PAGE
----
I don’t think I’m alone in believing that members of Congress — as a species — have devolved instead of evolved. The Perpetual Political Conflict™ that has stymied improvements in government of, for, and by the people has become a loathsome barrier to resurrecting the American Dream for whose who have lost sight of it. Voters get that. Folks in the street get that. But Congress critters, as a herd of panicked horses wearing blinders, don’t.
As a journalist, I’ve known many politicians — as individuals — at all levels of government in my professional lifetime. I’ve liked many of them, too. My favorite, the late Silvio O. Conte, who served 17 terms in the House, was my Republican congressman when I lived and worked in Massachusetts. He’d drop into the newsroom unannounced, wearing his Red Sox cap and jacket, just, he always said, to visit. But he was a politician, and he had a reason for every word he uttered and every action he took. And he’d take my newsroom godfather, statehouse reporter Neil Perry, aside … and promptly give Neil The Conte View of The Political World. That benefited Neil — but it surely benefited Silvio, too.
Conte had a receptive soul and a large Italian heart. His constituents knew that. That’s why they elected him repeatedly. His House colleagues knew it, too. That’s why Conte was an effective legislator.
Conte was a politician who understood his job. He served his district, his state, and his nation. He did not do so solely because he sought power. He sought better government and benefits for those he represented. But he did not believe in partisanship for the sake of merely being maliciously obstinate.
Conte said he hated pork-barrel spending. In 1983, he wore a pig’s mask in a protest, denouncing it. But he was beloved in western Massachusetts because he did, in fact, bring home the bacon. He knew that a significant duty of a member of Congress was returning to his district as much of the tax money that the district sent to Washington as possible, if not more. It helped that he served on the House Appropriations Committee during all his terms in the House. Conte knew his colleagues well — because so many were his friends as well as peers. He could negotiate well to legislate well. And it helped that his frequent bridge partner was Massachusetts Rep. Tip O’Neill, the Democratic speaker of the House.
Tip O’Neill as speaker of the House and Ronald Reagan as president could have been bitter ideological enemies. They surely gave no quarter as politicians. When Reagan set out his tax-cut plan O’Neill opposed it with uncommon ferocity, and Reagan fought for it, equally adamant. A few years ago, Gloria Borger wrote:
It was pure Tip. But Reagan hurled it right back at him, calling his statement “sheer demagoguery.” As John Farrell recounts in his superb biography, Tip O’Neill and the Democratic Century, the speaker went to the press gallery to try to claim the high road, saying, “I would never accuse a president, whoever he was, of being a demagogue.” Farrell writes that the president phoned O’Neill the next day to call a truce. “Ronnie called him to clear the air, and Tip told him right then, ‘Old buddy, that’s politics — after 6 o’clock we can be friends; but before 6, it’s politics.‘” [emphasis added]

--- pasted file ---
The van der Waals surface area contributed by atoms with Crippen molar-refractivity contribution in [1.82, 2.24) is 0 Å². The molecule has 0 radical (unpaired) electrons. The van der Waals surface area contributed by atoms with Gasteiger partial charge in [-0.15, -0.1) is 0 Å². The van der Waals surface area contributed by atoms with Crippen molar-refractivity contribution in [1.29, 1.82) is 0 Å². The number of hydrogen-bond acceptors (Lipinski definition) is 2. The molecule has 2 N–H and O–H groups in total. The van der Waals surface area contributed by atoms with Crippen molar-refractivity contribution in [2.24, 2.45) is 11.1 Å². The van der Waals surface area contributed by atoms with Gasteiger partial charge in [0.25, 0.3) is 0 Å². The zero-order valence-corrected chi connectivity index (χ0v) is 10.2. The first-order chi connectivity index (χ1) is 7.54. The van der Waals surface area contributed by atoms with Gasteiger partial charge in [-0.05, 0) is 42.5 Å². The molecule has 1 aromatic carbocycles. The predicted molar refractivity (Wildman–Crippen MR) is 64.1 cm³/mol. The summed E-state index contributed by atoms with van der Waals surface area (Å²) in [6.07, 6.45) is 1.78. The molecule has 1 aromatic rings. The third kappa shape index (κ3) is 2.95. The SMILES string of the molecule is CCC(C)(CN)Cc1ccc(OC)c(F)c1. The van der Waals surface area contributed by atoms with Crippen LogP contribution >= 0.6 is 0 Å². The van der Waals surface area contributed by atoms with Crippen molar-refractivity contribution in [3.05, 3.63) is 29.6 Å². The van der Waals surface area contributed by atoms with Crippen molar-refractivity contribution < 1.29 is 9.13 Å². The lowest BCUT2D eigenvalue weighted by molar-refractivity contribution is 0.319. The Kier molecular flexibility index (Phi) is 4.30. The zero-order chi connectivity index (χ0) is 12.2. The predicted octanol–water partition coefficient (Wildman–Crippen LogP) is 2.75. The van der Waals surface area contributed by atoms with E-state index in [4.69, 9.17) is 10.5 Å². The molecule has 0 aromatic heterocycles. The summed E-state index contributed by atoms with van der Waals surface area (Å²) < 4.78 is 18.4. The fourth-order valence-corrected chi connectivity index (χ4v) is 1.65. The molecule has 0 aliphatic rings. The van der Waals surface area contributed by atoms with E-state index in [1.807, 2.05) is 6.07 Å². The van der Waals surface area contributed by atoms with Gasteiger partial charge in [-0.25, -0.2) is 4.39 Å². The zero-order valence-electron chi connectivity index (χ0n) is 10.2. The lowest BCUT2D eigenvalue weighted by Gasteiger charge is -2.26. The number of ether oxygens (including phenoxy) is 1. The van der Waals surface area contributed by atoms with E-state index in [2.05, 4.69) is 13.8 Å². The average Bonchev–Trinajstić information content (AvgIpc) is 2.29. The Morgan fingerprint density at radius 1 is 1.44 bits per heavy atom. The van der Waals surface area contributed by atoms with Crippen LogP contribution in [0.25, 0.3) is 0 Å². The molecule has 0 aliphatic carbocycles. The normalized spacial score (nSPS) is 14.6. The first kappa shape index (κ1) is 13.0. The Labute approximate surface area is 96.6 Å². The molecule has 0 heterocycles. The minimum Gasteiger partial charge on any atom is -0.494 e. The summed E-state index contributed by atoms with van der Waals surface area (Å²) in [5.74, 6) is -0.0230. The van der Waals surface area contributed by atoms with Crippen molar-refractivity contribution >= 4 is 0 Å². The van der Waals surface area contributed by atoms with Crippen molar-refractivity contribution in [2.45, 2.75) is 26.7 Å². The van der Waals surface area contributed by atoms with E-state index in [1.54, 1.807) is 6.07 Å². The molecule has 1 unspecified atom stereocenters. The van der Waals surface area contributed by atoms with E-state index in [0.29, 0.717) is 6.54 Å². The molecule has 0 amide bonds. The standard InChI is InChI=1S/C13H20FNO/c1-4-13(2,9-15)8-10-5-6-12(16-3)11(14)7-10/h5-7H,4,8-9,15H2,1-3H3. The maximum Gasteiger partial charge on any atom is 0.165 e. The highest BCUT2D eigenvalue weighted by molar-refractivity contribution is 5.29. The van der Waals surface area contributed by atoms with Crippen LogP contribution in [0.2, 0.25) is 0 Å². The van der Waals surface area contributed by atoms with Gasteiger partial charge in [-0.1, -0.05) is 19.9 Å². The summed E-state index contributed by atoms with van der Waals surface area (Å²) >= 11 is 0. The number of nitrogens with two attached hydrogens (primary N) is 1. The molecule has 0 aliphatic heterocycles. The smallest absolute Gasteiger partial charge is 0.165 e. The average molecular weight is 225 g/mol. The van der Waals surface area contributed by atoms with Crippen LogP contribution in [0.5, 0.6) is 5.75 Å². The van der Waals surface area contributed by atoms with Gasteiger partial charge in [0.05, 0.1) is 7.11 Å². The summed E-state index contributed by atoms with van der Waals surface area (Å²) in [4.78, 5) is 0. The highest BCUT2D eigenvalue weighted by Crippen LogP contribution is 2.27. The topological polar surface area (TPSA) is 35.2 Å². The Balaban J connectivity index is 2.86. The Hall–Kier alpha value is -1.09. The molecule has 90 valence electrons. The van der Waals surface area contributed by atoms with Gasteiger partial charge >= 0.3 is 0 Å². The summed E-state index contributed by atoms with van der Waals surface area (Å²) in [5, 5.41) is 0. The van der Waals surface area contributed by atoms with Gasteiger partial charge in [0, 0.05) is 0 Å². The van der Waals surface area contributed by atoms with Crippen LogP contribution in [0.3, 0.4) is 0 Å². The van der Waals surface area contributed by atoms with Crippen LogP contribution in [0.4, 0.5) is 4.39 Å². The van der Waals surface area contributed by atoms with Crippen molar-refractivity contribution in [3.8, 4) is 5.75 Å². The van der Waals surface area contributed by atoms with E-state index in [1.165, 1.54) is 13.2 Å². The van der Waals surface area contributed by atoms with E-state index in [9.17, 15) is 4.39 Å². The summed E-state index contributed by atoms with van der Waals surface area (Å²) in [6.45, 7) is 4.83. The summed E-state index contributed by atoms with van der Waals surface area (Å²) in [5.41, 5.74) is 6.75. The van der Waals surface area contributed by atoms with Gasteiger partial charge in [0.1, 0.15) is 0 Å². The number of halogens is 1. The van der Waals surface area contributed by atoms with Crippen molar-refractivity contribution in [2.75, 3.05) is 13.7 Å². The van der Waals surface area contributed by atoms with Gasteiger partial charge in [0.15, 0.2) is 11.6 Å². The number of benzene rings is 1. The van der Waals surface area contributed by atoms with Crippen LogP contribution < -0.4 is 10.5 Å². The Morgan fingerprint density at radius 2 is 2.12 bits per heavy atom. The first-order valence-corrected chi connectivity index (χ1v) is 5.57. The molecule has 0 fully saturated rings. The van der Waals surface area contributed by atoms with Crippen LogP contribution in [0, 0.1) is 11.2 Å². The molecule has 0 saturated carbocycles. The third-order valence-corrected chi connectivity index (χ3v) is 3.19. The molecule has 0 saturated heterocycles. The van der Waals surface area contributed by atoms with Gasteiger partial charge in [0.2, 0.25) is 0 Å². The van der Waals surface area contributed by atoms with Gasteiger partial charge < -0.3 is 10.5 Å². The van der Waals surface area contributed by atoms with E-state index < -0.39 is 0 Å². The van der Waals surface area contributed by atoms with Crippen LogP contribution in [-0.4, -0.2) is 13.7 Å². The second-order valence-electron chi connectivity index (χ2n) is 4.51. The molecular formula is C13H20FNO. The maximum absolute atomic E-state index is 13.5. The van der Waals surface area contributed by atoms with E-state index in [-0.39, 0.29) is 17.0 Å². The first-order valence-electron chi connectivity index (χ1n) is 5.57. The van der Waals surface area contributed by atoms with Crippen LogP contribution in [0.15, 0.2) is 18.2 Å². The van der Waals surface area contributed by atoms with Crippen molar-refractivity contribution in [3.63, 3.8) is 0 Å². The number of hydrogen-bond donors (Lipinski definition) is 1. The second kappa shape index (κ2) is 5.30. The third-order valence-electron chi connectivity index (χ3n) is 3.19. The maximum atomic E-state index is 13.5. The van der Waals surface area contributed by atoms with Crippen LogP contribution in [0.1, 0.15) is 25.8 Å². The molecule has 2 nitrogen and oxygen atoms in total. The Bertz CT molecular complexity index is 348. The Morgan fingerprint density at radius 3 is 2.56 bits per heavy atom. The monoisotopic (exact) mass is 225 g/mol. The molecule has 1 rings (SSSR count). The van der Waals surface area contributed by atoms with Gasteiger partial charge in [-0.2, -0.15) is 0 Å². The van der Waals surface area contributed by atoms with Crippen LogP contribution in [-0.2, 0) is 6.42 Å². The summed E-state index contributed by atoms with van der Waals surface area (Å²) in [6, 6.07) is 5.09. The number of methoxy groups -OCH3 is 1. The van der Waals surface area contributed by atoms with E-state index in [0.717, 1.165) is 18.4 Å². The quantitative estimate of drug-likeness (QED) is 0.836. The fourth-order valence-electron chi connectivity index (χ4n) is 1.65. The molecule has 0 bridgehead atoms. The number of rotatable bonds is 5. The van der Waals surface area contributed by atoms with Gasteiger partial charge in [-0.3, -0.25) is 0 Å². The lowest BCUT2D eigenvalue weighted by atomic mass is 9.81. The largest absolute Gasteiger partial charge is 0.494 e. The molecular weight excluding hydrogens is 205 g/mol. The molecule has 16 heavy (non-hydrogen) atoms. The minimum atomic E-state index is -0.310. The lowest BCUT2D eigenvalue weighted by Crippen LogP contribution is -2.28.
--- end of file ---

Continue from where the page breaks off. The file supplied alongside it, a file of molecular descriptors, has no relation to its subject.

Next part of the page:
That, to me, is what’s so striking about the behavior of politicians today versus those of yesterday: They’re not friends after 6. As a reporter, I saw state and national politicians in social situations, actually enjoying each other’s company. I saw them drink beer and eat Fenway franks at Red Sox games and josh with the various mayors of Boston at Celtics’ games.
While fundraising for re-election was important, it was not the all-consuming passion it has become. K Street had not yet grown more important than members’ relationships with constituents and congressional peers. Members of Congress stayed in D.C. on many weekends. Families shared dinner and nights out. Members of Congress knew each other, liked (mostly) each other and, most importantly, trusted and respected each other. Because of that, they got stuff done.
Today, loathing oozes from the feigned cordiality of “my good friend, the gentleman from South Carolina” mouthed in the well of the House or Senate as one member refers to another.
It is a given these days, and few in power should deny it, that members of Congress spend more time raising money to remain members of Congress than doing their jobs as members of Congress. Because they rarely remain in Washington for weekends, they do not have the same social cohesion as those of yesteryear. Sure, they attend many events together, but those are almost always fundraisers. That’s not the same as knocking back a beer at a backyard barbeque, watching each other’s kids flop around in the pool.
Members of Congress are, as fictional president Andrew Shepherd said, “so busy keeping my job I forgot to do my job.”
That should change. But as long as members of Congress fail to forsake chasing re-election with such single-minded focus instead of learning to play well with each other, and consequently the rest of us, then they will not be doing the job we elected them to do.
If you think the passage of time — that these miscreants will wither and die or retire — will resolve the viciousness in Congress, think again.
They will eventually be replaced by the Instant Gratification Generation™ born with a smartphone in its collective mouth and a credit card for a soul. You ready for that?
Silvio Conte, Life magazine.
President Ford, Conte, Tip O’Neill, The Washington Post.
Conte, Life magazine.